Some, even CandysDirt.com’s editor, question me on what are seen as wildly inconsistent opinions with regard to zoning and resulting density.  I thought detailing my thought process would help others in how they think about zoning issues.

Every property is zoned for something.  Anything from Agriculture (AG) all the way up to the tallest skyscraper.  Land within a Planned Development District (PD) also has rules for what can be built on the land.  Land use within a PD may not be defined in the same language or categories as the standard zoning tables, but the documents that created them detail height, lot coverage, uses, etc.

That’s where I begin.

(more…)

When a document, supposedly crafted for long-term use, proves to be a barrier to the same long-term goals it was created to guide, it’s safe to call it a failure.  If that failure occurs within a year of its adoption by the city, I suppose we can just call that Dallas.

Yes folks, the Preston Center area plan I’d figured for a dust bunny playground has leapt off the shelf in time for Halloween. Like all good frights, I think the authors are just as surprised and perhaps a little scared.

(more…)

With the two antagonists from the last meeting otherwise engaged, last night’s PD-15 meeting went smoother and accomplished more than the prior meeting’s tit, tat, and tut-tutting.  Tiff-free it wasn’t, but patience, we’ll get there …

In a change of pace, the meeting was run by council member Jennifer Gates and while she mostly missed the prior meeting, she was able to guide us through a discussion sprouting from some discussion points provided by the absent Scott Polikov.  I think most felt the group accomplished more agreement and offered more of a civilized Q&A session between the members. The added clarity was welcome.

I almost groaned as we headed to the Preston Road area plan yet again, but thankfully we swiftly agreed its recommendations could guide but not limit our work … and essentially avoided being pulled into the vortex of its (in my opinion) flawed assumptions (stay tuned for that breakdown tomorrow – shameless plug).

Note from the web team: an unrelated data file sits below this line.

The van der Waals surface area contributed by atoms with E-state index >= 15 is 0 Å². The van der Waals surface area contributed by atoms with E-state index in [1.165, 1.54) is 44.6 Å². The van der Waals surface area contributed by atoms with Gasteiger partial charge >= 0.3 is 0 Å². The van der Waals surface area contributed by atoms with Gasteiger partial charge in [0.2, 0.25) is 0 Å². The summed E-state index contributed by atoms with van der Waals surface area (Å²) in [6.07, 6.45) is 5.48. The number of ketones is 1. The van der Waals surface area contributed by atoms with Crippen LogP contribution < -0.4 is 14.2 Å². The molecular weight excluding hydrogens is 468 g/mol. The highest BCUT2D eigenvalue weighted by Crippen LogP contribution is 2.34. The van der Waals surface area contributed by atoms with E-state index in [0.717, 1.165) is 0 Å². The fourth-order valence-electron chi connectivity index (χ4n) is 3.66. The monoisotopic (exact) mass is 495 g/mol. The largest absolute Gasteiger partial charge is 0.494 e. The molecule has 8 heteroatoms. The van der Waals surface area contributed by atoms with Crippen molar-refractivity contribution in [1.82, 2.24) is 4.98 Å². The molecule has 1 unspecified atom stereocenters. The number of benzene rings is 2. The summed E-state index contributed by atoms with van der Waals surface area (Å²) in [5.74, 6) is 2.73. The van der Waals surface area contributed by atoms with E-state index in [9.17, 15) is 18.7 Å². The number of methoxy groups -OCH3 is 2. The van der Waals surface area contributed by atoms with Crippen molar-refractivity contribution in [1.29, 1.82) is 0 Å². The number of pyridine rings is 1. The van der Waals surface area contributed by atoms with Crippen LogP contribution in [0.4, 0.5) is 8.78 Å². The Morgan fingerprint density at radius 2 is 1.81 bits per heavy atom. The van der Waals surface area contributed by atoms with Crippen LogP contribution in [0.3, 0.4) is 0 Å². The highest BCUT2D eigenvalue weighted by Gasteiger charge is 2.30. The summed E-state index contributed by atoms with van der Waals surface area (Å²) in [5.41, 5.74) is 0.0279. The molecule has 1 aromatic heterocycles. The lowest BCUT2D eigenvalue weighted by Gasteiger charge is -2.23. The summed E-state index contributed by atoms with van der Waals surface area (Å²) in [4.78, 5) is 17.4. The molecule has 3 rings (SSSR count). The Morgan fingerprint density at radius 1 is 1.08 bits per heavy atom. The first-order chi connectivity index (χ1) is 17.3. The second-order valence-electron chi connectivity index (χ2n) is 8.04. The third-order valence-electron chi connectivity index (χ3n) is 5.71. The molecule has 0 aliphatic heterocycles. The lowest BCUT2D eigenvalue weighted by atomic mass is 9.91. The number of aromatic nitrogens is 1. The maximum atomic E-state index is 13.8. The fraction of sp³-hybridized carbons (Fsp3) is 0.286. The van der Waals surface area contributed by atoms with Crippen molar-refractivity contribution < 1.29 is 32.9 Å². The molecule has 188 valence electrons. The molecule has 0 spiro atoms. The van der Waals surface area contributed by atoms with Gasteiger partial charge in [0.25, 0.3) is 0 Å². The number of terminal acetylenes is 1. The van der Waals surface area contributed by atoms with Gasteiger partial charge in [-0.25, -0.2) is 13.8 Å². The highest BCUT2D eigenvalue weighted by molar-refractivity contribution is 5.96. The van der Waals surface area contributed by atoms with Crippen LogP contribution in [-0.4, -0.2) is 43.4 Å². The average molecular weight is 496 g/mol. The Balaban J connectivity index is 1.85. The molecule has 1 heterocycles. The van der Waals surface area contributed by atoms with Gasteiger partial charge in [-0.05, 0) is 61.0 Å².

(more…)

At the last PD-15 meeting, Preston Tower and Athena high-rises asked to meet to come up with a plan they thought they could “sell” to their residents. This was a direct reaction to the massing study shown at that meeting which pictured a development the towers felt would not be supported. I called that first massing study “a high water mark” in density. Perhaps the tower’s plan showed, in some respects, a low water mark. (And no, I’m not showing you that either because it’s just as polarizing as the other one. If you want to drink from that trough, come to the meetings.)

(more…)

home moving

Moving a house today is largely the same process, albeit more precise and without the horses.

It’s been estimated that two acres of forest are cut down for each 1,200 square feet of house built. It’s also estimated that for every 2,200 pounds of cement produced, 1,980 pounds of carbon dioxide are released into the atmosphere. Cement production accounts for approximately 10 percent of man-made carbon dioxide emissions and over 15 percent of landfill space.  And trust me, you don’t want to know the quantity of pollutants cement kilns (factories) throw into the air.

Sure, some building materials are recycled today, but nowhere near all that can be.

On the flipside, booming development in Dallas equates to a lot of demolition of sometimes interesting structures worth preserving.  Some are architectural wonders but many are lower-density structures someone wants to McMansion, or more likely, McApartment.  Many of these smaller structures would be at home elsewhere.

(more…)